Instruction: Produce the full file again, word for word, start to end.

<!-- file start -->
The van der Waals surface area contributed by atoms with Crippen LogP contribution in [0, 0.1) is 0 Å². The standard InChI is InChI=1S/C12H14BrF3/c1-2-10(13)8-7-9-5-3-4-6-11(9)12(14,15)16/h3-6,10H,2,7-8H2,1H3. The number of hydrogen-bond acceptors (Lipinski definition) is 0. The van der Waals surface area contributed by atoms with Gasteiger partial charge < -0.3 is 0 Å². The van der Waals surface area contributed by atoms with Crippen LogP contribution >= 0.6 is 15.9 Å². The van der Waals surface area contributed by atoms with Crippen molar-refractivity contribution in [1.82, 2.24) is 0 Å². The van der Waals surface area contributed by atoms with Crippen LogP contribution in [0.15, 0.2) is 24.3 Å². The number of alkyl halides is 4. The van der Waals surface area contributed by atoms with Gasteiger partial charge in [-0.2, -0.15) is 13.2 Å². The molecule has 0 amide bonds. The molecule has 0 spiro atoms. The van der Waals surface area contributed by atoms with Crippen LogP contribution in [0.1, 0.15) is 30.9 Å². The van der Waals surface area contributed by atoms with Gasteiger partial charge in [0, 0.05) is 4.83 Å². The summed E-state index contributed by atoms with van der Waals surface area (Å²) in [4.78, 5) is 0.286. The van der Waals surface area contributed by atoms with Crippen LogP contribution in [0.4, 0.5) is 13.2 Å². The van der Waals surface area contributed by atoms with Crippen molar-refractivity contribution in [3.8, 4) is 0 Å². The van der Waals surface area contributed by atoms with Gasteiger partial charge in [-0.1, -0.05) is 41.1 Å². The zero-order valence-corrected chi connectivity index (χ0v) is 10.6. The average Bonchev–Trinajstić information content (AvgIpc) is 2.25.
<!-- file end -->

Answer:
The van der Waals surface area contributed by atoms with Crippen LogP contribution in [0, 0.1) is 0 Å². The standard InChI is InChI=1S/C12H14BrF3/c1-2-10(13)8-7-9-5-3-4-6-11(9)12(14,15)16/h3-6,10H,2,7-8H2,1H3. The number of hydrogen-bond acceptors (Lipinski definition) is 0. The van der Waals surface area contributed by atoms with Gasteiger partial charge < -0.3 is 0 Å². The van der Waals surface area contributed by atoms with Crippen LogP contribution >= 0.6 is 15.9 Å². The van der Waals surface area contributed by atoms with Crippen molar-refractivity contribution in [1.82, 2.24) is 0 Å². The van der Waals surface area contributed by atoms with Crippen LogP contribution in [0.15, 0.2) is 24.3 Å². The number of alkyl halides is 4. The van der Waals surface area contributed by atoms with Gasteiger partial charge in [-0.2, -0.15) is 13.2 Å². The molecule has 0 amide bonds. The molecule has 0 spiro atoms. The van der Waals surface area contributed by atoms with Crippen LogP contribution in [0.1, 0.15) is 30.9 Å². The van der Waals surface area contributed by atoms with Gasteiger partial charge in [0, 0.05) is 4.83 Å². The summed E-state index contributed by atoms with van der Waals surface area (Å²) in [4.78, 5) is 0.286. The van der Waals surface area contributed by atoms with Crippen LogP contribution in [0.4, 0.5) is 13.2 Å². The van der Waals surface area contributed by atoms with Crippen molar-refractivity contribution in [3.8, 4) is 0 Å². The van der Waals surface area contributed by atoms with Gasteiger partial charge in [-0.1, -0.05) is 41.1 Å². The zero-order valence-corrected chi connectivity index (χ0v) is 10.6. The average Bonchev–Trinajstić information content (AvgIpc) is 2.25.